GHB and Sleep Apnea

QuestionsGHB and Sleep Apnea
Ward Dean, MD asked 8 years ago
Dr. Dean,

I read an article of yours on Dr. Weeks’ blog about GHB. I wondered whether it would have any positive benefit for sleep apnea, and did a PubMed search. This article suggested that it might cause some issues for people with narcolepsy. And yet in one paragraph of the article it stated that it had been reported to be beneficial for people with sleep apnea, yet I could not find info on PubMed to show this, unless I missed it.


In one of the paragraphs of this link, it mentions that GHB has been reported to have benefit for some with sleep apnea. If it does, I am wondering if you can verify this.

As well, is there any way to get the body to naturally produce enough GHB so we are able to fall asleep quickly, stay asleep, and get into a delta wave sleep stage for deep restorative sleep?



Eric W.

1 Answers
Ward Dean, MD answered 8 years ago
Thanks for the link to the article, “Sodium Oxybate and Sleep Apnea: A Clinical Case”—I hadn’t seen that one before. However, the confusion about the effects of GHB on respiration is not new. We discussed this at length in our book, GHB—the Natural Mood Enhancer.2
Henri Laborit, who discovered GHB, described that “hypnotic doses” (i.e., sleep-inducing doses” of GHB) do, in fact, slow the breathing rate. However, in parallel with the slowed breathing rate is an increase in the depth of respiration. “Both in animals and man, the sleep induced by 4-hydroxybutyrate [GHB] is not accompanied by a decrease in O2 consumption. In our opinion, this finding sets 4-hydroxybutyrate apart from any other known agent used in anesthesia.”3 [Italics in original]
Laborit noted that people who take GHB sometimes exhibit a pattern of breathing known as Cheyne-Stokes respiration, which consists of waxing and waning of the depth of respiration, with regular periods of apnea (temporary cessation of breathing). Laborit found that the respiration never completely stops because the centers of the brain that control respiration remain sensitive to high levels of blood CO2, which always trigger a new breath.3
The incidence of obstructive sleep apnea (OSA) in those with narcolepsy ranges from 9-50%.4 Although the Xyrem (prescription GHB) packaging claims that “[GHB] is a central nervous system and respiratory depressant,” and carries a black box warning,5 I believe the warning is a hysterical carry-over from the misconception that GHB is/was “the date rape drug.”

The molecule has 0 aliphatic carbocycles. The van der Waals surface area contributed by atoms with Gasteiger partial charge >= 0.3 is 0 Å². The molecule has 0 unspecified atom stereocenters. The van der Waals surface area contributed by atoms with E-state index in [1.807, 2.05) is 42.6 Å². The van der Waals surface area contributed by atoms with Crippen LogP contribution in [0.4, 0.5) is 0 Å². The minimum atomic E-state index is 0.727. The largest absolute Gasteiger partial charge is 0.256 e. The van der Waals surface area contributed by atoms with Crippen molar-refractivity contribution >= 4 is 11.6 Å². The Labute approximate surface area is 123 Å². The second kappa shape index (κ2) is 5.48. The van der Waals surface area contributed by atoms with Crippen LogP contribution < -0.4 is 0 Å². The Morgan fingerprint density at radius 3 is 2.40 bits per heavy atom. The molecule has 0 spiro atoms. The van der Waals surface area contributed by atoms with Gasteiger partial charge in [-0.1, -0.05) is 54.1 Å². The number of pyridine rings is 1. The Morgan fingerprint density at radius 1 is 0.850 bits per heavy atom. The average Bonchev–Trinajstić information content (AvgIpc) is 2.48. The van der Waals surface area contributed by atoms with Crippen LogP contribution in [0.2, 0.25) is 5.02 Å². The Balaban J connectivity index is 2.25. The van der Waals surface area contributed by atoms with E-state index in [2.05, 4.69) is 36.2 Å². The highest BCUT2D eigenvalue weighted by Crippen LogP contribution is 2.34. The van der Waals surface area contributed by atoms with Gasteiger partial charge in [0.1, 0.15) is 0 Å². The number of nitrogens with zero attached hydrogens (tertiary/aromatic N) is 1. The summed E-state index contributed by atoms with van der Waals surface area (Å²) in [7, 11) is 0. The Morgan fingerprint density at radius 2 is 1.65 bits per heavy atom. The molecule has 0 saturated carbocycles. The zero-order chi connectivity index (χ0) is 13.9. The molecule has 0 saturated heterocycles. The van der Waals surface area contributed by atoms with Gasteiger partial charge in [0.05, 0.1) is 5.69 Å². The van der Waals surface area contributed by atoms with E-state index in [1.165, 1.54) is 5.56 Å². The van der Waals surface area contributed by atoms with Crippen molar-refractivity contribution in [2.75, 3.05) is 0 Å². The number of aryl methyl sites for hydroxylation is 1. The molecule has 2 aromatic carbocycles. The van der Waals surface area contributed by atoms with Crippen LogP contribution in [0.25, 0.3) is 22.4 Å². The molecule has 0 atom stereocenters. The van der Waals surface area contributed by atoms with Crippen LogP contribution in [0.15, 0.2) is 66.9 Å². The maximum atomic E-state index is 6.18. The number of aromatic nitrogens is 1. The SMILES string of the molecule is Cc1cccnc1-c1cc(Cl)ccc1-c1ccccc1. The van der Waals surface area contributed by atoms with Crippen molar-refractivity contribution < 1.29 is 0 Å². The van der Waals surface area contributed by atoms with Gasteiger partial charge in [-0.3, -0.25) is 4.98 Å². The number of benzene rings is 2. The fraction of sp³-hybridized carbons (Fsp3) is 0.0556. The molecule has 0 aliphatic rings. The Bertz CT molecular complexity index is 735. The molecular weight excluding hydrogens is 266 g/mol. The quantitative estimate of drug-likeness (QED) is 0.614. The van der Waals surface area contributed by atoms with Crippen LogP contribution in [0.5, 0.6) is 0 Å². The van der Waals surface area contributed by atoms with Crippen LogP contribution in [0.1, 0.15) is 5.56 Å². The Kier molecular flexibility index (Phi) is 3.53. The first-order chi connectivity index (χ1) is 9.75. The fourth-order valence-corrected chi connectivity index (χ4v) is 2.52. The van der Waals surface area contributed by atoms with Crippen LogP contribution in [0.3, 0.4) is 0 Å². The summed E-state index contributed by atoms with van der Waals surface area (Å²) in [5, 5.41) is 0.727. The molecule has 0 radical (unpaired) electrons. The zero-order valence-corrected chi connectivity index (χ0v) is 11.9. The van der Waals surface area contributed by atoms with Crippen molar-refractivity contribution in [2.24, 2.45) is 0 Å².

A number of studies have documented the benefits of GHB/SXB (sodium oxybutyrate) on those with sleep apnea. In one patient with OSA, GHB use resulted in a decrease in the frequency of sleep apnea events (from 307 to 117), and a decrease in the severity of hypoxic events (Oxygen saturation events less than 85% from 361 to 71). Although GHb did not stop OSA events, it appeared to improve the OSA condition in this patient.6
Dr. Mortimer Mamelak of the University of Toronto provided another positive report indicating improvement of OSA with GHB. Dr. Mamelak has published extensively on GHB, and he states emphatically that GHB is not a respiratory depressant—that it acts by promoting the integration of sleep, and has a stabilizing effect on respiration. He agreed with Laborit that GHB slows the respiratory rate, but increases its amplitude, and that “GHB can be used to advantage in the management of patients with narcolepsy-cataplexy and central-type obstructive sleep apnea.”7
I believe that those with sleep apnea would benefit by adding the use of Xyrem (GHB/SXB) to their nightly positive pressure CPAP devices.
Unfortunately, I don’t know of any ways to increase the normal amounts of GHB in the body, other than by taking GHB or its precursors (which are now quasi- or outright illegal to use for this purpose). However, an alternative is to use the GHB analog, Neurontin.
Neurontin (gabapentin) shares many of the sleep-inducing benefits of GHB, including increased slow wave sleep, with instant awakening without a “drug hangover.” I’ve found doses from as little as 100 mg at bedtime (for drug-sensitive “little old ladies”) to as much as 3200 mg (for “card-carrying insomniacs”) to be very effective—although doses ranging from 600-800 mg are adequate for most people.
Ward Dean, MD

  1. Hartley S, Quera-Salva, M-A, and Machou M. Sodium Oxybate and Sleep Apnea: A Clinical Case. J Clin Sleep Med. 2011 Dec 15; 7(6): 667–668. doi:  10.5664/jcsm.1480
  2. Dean W, Morgethaler J, and Fowkes S. GHB—The Natural Mood Enhancer, Smart Publications, 1997.
  3. Laborit H. Sodium 4-hydroxybutyrate. Int J Neuropharmacol. 3: 433-452. 1964’
  4. George CF, Feldman N, Zheng Y, et al. A 2-week, polysomnographic safety study of sodium oxybate in obstructive sleep apnea syndrome. Sleep Breath. 2011; 15(1):13-20.
  5. Package Insert, Xyrem (sodium oxybate) oral solution. Jazz Pharmaceuticals, Inc., Palo Alto.
  6. Scrima L, Hoddes E, Johnson F, and Hiller FC. Effect of Gamma-Hydroxybutyrate on a Patient with Obstructive Sleep Apnea. Sleep Res, 16: 1987: 137.
  7. Mamelak M, and Webster P. Treatment of Narcolepsy and Sleep Apnea with Gammahydroxybutyrate: A Clinical and Polysomnographic Case Study. Sleep. 4(1): 1981; 105-111.
  8. Lo HS, Yang CM, Lo HG, Lee CY, Ting H, Tzang BS.Treatment effects of gabapentin for primary insomnia. Clin Neuropharmacol. 2010 Mar-Apr;33(2):84-90.
  9. Karam-Hage M, and Kirk J. Brower KJ. Open pilot study of gabapentin versus trazodone to treat insomnia in alcoholic outpatients. Psychiatry and Clinical Neurosciences, Volume 57, Issue 5, pages 542–544, October 2003.